The Writing Center


Using Aristotle’s topics (or lines of reasoning), you can craft an argument more quickly than you could on your own. 

Descriptive Techniques

  1. Use a compelling descriptive example.
  2. Suggest a possible application or illustration of a principle you hold or advocate.
  3. Set up or refer to a model for action or behavior that you wish to propose.
  4. Set up an ideal for action or a principle you wish to promote.

Narrative Techniques

  1. Show that one event is the cause or effect of another.
  2. Show that an act or event will have favorable or unfavorable consequences.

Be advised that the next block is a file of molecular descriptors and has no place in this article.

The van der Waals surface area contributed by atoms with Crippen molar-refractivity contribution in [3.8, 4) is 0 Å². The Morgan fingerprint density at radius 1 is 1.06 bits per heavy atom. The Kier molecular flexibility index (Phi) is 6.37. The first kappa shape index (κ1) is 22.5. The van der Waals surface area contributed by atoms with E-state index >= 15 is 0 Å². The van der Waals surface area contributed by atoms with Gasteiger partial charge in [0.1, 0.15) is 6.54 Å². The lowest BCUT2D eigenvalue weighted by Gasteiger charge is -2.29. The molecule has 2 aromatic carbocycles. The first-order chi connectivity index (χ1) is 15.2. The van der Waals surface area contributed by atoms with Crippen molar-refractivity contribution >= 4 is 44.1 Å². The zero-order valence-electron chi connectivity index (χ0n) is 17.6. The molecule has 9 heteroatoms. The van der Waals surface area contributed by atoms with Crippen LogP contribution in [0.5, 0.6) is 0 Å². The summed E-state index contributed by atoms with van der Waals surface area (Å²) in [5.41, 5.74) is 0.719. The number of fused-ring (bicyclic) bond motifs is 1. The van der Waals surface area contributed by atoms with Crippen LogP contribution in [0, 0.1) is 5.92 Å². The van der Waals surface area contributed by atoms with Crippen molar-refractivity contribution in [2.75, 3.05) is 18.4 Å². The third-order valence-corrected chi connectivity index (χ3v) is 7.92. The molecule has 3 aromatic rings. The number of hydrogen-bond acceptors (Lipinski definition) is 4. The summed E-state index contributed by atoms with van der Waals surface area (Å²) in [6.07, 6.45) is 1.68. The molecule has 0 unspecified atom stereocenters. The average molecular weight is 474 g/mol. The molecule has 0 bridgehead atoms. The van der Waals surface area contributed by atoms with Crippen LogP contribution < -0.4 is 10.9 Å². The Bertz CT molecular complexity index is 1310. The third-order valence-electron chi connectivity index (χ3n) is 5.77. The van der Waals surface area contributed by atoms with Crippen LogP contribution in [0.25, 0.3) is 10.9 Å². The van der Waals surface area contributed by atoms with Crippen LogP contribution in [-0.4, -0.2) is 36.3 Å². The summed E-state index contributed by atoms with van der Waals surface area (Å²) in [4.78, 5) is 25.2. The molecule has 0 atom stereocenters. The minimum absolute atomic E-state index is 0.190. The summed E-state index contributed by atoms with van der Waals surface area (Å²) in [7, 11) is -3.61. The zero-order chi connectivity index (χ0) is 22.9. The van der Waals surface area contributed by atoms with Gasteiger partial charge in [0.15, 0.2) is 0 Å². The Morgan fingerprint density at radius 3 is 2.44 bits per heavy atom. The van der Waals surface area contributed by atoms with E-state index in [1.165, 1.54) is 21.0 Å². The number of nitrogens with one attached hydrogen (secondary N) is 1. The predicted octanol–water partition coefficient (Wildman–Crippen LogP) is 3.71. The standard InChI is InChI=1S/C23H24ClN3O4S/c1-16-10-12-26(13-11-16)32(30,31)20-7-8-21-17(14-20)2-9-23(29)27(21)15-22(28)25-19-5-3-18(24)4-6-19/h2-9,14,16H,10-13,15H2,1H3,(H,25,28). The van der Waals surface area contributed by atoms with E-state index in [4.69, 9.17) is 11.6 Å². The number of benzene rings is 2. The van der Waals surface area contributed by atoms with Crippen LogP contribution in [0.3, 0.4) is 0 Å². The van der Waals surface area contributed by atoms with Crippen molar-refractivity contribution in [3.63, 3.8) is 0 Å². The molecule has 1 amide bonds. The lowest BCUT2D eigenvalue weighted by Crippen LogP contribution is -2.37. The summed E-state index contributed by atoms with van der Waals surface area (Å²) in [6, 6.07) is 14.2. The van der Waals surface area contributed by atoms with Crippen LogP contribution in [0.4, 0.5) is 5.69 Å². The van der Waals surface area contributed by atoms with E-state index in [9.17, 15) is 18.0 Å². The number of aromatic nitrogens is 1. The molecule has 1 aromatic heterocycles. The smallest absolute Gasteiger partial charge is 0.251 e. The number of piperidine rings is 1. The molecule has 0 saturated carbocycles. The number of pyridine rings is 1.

3. Show that one thing is the means and the other the end.
  4. Argue that waste would occur if some action already begun is abandoned or if some talent or presence is lost.
  5. Show the direction of any stage in a long process.
  6. Show the connection between persons and their actions or lack of connection between them.
  7. Use the authority of a person, based on his or her creditable actions or experience.
  8. Use a narrative example to support your focus.

Classification Techniques

  1. Use an analogy, showing how a relationship in one sphere that supports your focus resembles a relationship in another sphere.
  2. Classify someone in a group and show the implications of membership in that group.
  3. Use comparison or contrast to support your focus.


These techniques come from Four Worlds of Writing 2nd ed. by Janice M. Lauer, et al.

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